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A Must-Have CIO Skillset for the Digital Economy

Cio skillset

With the growing importance of digital technologies in today’s business world, the CIO’s role is evolving and, as a result, the CIO skillset must also evolve. 

Many organizations, for instance, now expect their IT leaders to become strategic business partners who can deliver bottom-line profits and measurable outcomes. 

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In order to do remain relevant and competitive, they must develop a new set of skills that can help them navigate the constantly changing world of technology and business.

Why the CIO Must Adapt to the Changing Times

Typically, the CIO (Chief Information Officer) is the highest-ranking IT executive in an organization. The CIO is responsible for designing, implementing, and maintaining an organization’s information systems and technologies. 

In recent years, however, CIOs are being held responsible for a diverse range of duties, above and beyond IT operations. 

Here are just a few areas that today’s CIO must focus on:

  • Data management and analytics 
  • Cloud computing and virtualization 
  • Project and portfolio management 
  • Digital workflow design and management 
  • Cybersecurity 
  • Business continuity and disaster recovery management 
  • IT strategy management 
  • Business strategy

In the modern organization, a CIO’s success largely depends on having a skillset that spans both technical IT knowledge as well as generalized business knowledge.

A Must-Have CIO Skillset for the Digital Economy

To deliver value to their organizations, CIOs must be IT specialists who are well-rounded and can offer value in many areas of the business.

For instance:

  • CIOs must have a set of business skills that complements their technical skills. Gartner, among other research firms, has demonstrated that CIOs are increasingly being held responsible for business outcomes. This means that CIOs need to have a keen business sense, the ability to lead business projects, an understanding of technology’s role in their organization’s strategy, and more.
  • Innovation has become a core business driver, and CIOs must be the ones to lead that innovation. Digital innovation has been a central factor in the disruption that has reshaped the modern economy. In the years ahead, we will see further disruption from a variety of new technologies, from AI to VR to IoT. CIOs must be ready to protect their organizations from disruption, and one of the best ways to do that is by being the disruptor, not the disrupted.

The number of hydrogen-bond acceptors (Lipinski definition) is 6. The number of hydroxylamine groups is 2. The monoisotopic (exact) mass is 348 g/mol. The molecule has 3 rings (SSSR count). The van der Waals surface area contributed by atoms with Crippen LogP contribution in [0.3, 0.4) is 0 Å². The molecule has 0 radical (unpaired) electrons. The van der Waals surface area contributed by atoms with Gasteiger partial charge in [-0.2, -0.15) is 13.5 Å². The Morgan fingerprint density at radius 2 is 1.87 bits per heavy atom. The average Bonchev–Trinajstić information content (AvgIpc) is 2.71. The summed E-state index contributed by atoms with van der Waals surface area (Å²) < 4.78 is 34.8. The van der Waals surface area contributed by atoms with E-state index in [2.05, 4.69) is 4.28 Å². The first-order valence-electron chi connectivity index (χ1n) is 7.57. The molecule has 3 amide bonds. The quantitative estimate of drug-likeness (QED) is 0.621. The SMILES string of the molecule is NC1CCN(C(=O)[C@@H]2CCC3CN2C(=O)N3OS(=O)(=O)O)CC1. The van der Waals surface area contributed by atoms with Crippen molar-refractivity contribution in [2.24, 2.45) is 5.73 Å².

• As full-fledged members of the C-suite, CIOs must have strong managerial and leadership skills. CIOs will often lead a variety of business initiatives, from organizational changes to digital transformation projects to digital upskilling programs. Since they are being asked to lead cross-functional teams, often in high-stakes projects, it is crucial that CIOs have soft skills, communication skills, management skills, and leadership skills.
  • CIOs themselves must be flexible, adaptable, and agile. The more that the CIO’s role changes, the more adaptable and flexible CIOs must be to keep up with those changes. This flexibility can mean several things, depending on the situation, such as proactively adopting more responsibility, expanding one’s own skillset, leaving one’s comfort zone, or all of the above. 
  • Since CIOs will frequently be leading change projects, it will be important to understand change management. Change management, the business discipline of leading and managing change, has a significant impact on the outcomes of change projects. To maximize the outcomes of their change projects, CIOs should understand the principles of change management and work closely with expert change managers. Or, for organizations undergoing significant change, it may be a good idea to build an in-house change management function.
  • Learning digital adoption strategies can streamline and improve digital transformation projects. Digital adoption strategies are designed to improve software onboarding, training, and long-term support. By improving how quickly employees and customers can adopt new software, CIOs will accomplish several goals. For instance, by improving digital adoption in the workplace, CIOs can reduce software-related frustration, enhance employee training, shorten learning curves, and improve the outcomes of digital change projects.

In short, CIOs must think of themselves not as IT managers, but as business leaders. And like other business executives, they must possess a skillset that is both wide and deep.

While this may seem daunting to those used to IT service management (ITSM), the more responsibilities that CIOs adopt, the more valuable and marketable they’ll be.

Final Thoughts: Action Items for the CIO

What set of skills should CIOs focus on?

The answer depends on the situation – one’s own career goals, the organization’s needs, and the demands of the marketplace.

Some organizations, such as government agencies, may requires less in the way of customer-centered innovation, for instance. Companies in the private sector, however, may request their CIOs to lead the development of innovative, customer-centered products.

Factors such as these should strongly influence a CIO’s decision when choosing which skills to focus on. 

One point to keep in mind, however, is that the role of the CIO will continue to change in the coming years – so it is important not only to focus on the present state of the CIO, but on how the job will evolve in the future.

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